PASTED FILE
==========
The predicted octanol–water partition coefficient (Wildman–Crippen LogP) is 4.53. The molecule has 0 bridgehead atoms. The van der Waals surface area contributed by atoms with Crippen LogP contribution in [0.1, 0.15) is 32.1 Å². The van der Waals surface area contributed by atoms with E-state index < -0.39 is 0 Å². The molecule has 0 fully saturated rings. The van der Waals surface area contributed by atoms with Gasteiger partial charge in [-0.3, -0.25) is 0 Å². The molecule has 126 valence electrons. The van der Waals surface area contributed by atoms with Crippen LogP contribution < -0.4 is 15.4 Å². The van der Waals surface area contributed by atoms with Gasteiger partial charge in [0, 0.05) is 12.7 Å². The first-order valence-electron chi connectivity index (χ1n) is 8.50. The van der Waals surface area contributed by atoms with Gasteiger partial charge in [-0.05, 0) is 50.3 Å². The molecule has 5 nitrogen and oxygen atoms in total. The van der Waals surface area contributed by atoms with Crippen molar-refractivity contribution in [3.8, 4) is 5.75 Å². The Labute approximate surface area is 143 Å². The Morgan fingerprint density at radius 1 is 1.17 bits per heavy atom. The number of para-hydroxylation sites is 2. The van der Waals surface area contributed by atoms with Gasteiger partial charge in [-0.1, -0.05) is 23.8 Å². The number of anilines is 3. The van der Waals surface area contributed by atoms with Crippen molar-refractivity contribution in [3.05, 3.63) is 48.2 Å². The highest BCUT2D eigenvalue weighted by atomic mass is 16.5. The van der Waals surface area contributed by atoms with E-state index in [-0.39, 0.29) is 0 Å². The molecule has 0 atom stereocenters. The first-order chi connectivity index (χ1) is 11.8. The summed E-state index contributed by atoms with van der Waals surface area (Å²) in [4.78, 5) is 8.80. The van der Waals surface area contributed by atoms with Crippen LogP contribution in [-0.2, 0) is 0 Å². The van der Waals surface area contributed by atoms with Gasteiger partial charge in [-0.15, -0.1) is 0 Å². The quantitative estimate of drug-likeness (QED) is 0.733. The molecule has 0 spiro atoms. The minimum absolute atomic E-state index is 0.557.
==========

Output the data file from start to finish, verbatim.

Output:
The predicted octanol–water partition coefficient (Wildman–Crippen LogP) is 4.53. The molecule has 0 bridgehead atoms. The van der Waals surface area contributed by atoms with Crippen LogP contribution in [0.1, 0.15) is 32.1 Å². The van der Waals surface area contributed by atoms with E-state index < -0.39 is 0 Å². The molecule has 0 fully saturated rings. The van der Waals surface area contributed by atoms with Gasteiger partial charge in [-0.3, -0.25) is 0 Å². The molecule has 126 valence electrons. The van der Waals surface area contributed by atoms with Crippen LogP contribution < -0.4 is 15.4 Å². The van der Waals surface area contributed by atoms with Gasteiger partial charge in [0, 0.05) is 12.7 Å². The first-order valence-electron chi connectivity index (χ1n) is 8.50. The van der Waals surface area contributed by atoms with Gasteiger partial charge in [-0.05, 0) is 50.3 Å². The molecule has 5 nitrogen and oxygen atoms in total. The van der Waals surface area contributed by atoms with Crippen molar-refractivity contribution in [3.8, 4) is 5.75 Å². The Labute approximate surface area is 143 Å². The Morgan fingerprint density at radius 1 is 1.17 bits per heavy atom. The number of para-hydroxylation sites is 2. The van der Waals surface area contributed by atoms with Gasteiger partial charge in [-0.1, -0.05) is 23.8 Å². The number of anilines is 3. The van der Waals surface area contributed by atoms with Crippen molar-refractivity contribution in [3.05, 3.63) is 48.2 Å². The highest BCUT2D eigenvalue weighted by atomic mass is 16.5. The van der Waals surface area contributed by atoms with E-state index in [-0.39, 0.29) is 0 Å². The molecule has 0 atom stereocenters. The first-order chi connectivity index (χ1) is 11.8. The summed E-state index contributed by atoms with van der Waals surface area (Å²) in [4.78, 5) is 8.80. The van der Waals surface area contributed by atoms with Crippen LogP contribution in [-0.2, 0) is 0 Å². The van der Waals surface area contributed by atoms with Gasteiger partial charge in [-0.15, -0.1) is 0 Å². The quantitative estimate of drug-likeness (QED) is 0.733. The molecule has 0 spiro atoms. The minimum absolute atomic E-state index is 0.557.